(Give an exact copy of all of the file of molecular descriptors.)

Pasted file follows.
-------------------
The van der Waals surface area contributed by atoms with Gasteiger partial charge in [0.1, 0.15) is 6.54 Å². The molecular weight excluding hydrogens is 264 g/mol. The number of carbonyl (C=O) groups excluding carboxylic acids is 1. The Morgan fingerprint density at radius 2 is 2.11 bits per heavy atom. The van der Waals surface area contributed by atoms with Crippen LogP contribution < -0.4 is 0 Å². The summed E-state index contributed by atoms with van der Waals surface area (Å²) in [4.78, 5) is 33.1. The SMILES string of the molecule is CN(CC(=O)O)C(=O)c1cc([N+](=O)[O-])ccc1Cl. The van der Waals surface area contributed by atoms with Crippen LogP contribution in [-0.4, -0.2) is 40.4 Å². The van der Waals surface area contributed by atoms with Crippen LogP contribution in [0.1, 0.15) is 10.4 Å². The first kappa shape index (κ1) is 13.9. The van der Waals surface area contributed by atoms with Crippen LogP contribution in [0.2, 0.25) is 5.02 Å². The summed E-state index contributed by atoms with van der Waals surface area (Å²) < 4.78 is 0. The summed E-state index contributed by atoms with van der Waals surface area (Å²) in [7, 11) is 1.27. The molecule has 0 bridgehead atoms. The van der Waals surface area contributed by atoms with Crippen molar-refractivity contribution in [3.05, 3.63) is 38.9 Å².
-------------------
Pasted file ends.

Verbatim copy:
The van der Waals surface area contributed by atoms with Gasteiger partial charge in [0.1, 0.15) is 6.54 Å². The molecular weight excluding hydrogens is 264 g/mol. The number of carbonyl (C=O) groups excluding carboxylic acids is 1. The Morgan fingerprint density at radius 2 is 2.11 bits per heavy atom. The van der Waals surface area contributed by atoms with Crippen LogP contribution < -0.4 is 0 Å². The summed E-state index contributed by atoms with van der Waals surface area (Å²) in [4.78, 5) is 33.1. The SMILES string of the molecule is CN(CC(=O)O)C(=O)c1cc([N+](=O)[O-])ccc1Cl. The van der Waals surface area contributed by atoms with Crippen LogP contribution in [-0.4, -0.2) is 40.4 Å². The van der Waals surface area contributed by atoms with Crippen LogP contribution in [0.1, 0.15) is 10.4 Å². The first kappa shape index (κ1) is 13.9. The van der Waals surface area contributed by atoms with Crippen LogP contribution in [0.2, 0.25) is 5.02 Å². The summed E-state index contributed by atoms with van der Waals surface area (Å²) < 4.78 is 0. The summed E-state index contributed by atoms with van der Waals surface area (Å²) in [7, 11) is 1.27. The molecule has 0 bridgehead atoms. The van der Waals surface area contributed by atoms with Crippen molar-refractivity contribution in [3.05, 3.63) is 38.9 Å².